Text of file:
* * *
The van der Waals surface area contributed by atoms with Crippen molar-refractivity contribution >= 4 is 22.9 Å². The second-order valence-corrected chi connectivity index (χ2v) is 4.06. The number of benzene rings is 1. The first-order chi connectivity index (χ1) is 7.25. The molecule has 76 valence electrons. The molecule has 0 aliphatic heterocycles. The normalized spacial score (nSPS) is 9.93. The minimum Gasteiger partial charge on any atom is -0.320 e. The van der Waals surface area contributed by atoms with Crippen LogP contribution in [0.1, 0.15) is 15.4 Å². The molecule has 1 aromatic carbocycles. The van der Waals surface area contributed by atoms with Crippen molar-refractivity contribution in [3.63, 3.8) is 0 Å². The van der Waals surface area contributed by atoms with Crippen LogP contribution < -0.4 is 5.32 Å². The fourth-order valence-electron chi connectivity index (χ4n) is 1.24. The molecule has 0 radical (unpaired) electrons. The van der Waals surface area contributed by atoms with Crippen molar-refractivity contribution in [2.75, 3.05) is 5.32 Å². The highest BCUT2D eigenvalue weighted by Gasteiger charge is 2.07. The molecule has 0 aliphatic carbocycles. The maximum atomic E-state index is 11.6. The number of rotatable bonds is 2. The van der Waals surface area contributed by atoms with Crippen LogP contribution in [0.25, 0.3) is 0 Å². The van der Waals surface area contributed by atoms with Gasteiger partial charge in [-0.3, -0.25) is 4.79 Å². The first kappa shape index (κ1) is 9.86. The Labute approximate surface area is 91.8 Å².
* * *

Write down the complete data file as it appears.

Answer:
The van der Waals surface area contributed by atoms with Crippen molar-refractivity contribution >= 4 is 22.9 Å². The second-order valence-corrected chi connectivity index (χ2v) is 4.06. The number of benzene rings is 1. The first-order chi connectivity index (χ1) is 7.25. The molecule has 76 valence electrons. The molecule has 0 aliphatic heterocycles. The normalized spacial score (nSPS) is 9.93. The minimum Gasteiger partial charge on any atom is -0.320 e. The van der Waals surface area contributed by atoms with Crippen LogP contribution in [0.1, 0.15) is 15.4 Å². The molecule has 1 aromatic carbocycles. The van der Waals surface area contributed by atoms with Crippen molar-refractivity contribution in [3.63, 3.8) is 0 Å². The van der Waals surface area contributed by atoms with Crippen LogP contribution < -0.4 is 5.32 Å². The fourth-order valence-electron chi connectivity index (χ4n) is 1.24. The molecule has 0 radical (unpaired) electrons. The van der Waals surface area contributed by atoms with Crippen molar-refractivity contribution in [2.75, 3.05) is 5.32 Å². The highest BCUT2D eigenvalue weighted by Gasteiger charge is 2.07. The molecule has 0 aliphatic carbocycles. The maximum atomic E-state index is 11.6. The number of rotatable bonds is 2. The van der Waals surface area contributed by atoms with Crippen LogP contribution in [0.25, 0.3) is 0 Å². The van der Waals surface area contributed by atoms with Gasteiger partial charge in [-0.3, -0.25) is 4.79 Å². The first kappa shape index (κ1) is 9.86. The Labute approximate surface area is 91.8 Å².